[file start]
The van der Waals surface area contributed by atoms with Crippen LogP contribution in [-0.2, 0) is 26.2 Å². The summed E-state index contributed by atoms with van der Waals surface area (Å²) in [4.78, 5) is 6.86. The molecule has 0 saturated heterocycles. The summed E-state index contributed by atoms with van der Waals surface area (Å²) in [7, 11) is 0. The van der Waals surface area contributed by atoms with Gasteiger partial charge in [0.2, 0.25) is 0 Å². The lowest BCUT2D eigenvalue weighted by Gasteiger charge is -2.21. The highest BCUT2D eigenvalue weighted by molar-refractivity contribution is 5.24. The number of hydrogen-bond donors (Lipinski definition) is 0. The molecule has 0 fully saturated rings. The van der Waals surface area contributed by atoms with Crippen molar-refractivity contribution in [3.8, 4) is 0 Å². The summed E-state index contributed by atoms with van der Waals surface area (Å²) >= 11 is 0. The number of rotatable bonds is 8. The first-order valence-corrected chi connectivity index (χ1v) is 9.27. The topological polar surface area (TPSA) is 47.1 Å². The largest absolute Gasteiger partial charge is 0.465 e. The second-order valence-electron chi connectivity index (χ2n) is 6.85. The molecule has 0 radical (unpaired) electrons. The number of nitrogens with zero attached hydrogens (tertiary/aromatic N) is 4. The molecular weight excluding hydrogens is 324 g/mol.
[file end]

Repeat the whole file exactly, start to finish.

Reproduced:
The van der Waals surface area contributed by atoms with Crippen LogP contribution in [-0.2, 0) is 26.2 Å². The summed E-state index contributed by atoms with van der Waals surface area (Å²) in [4.78, 5) is 6.86. The molecule has 0 saturated heterocycles. The summed E-state index contributed by atoms with van der Waals surface area (Å²) in [7, 11) is 0. The van der Waals surface area contributed by atoms with Gasteiger partial charge in [0.2, 0.25) is 0 Å². The lowest BCUT2D eigenvalue weighted by Gasteiger charge is -2.21. The highest BCUT2D eigenvalue weighted by molar-refractivity contribution is 5.24. The number of hydrogen-bond donors (Lipinski definition) is 0. The molecule has 0 fully saturated rings. The van der Waals surface area contributed by atoms with Crippen molar-refractivity contribution in [3.8, 4) is 0 Å². The summed E-state index contributed by atoms with van der Waals surface area (Å²) >= 11 is 0. The number of rotatable bonds is 8. The first-order valence-corrected chi connectivity index (χ1v) is 9.27. The topological polar surface area (TPSA) is 47.1 Å². The largest absolute Gasteiger partial charge is 0.465 e. The second-order valence-electron chi connectivity index (χ2n) is 6.85. The molecule has 0 radical (unpaired) electrons. The number of nitrogens with zero attached hydrogens (tertiary/aromatic N) is 4. The molecular weight excluding hydrogens is 324 g/mol.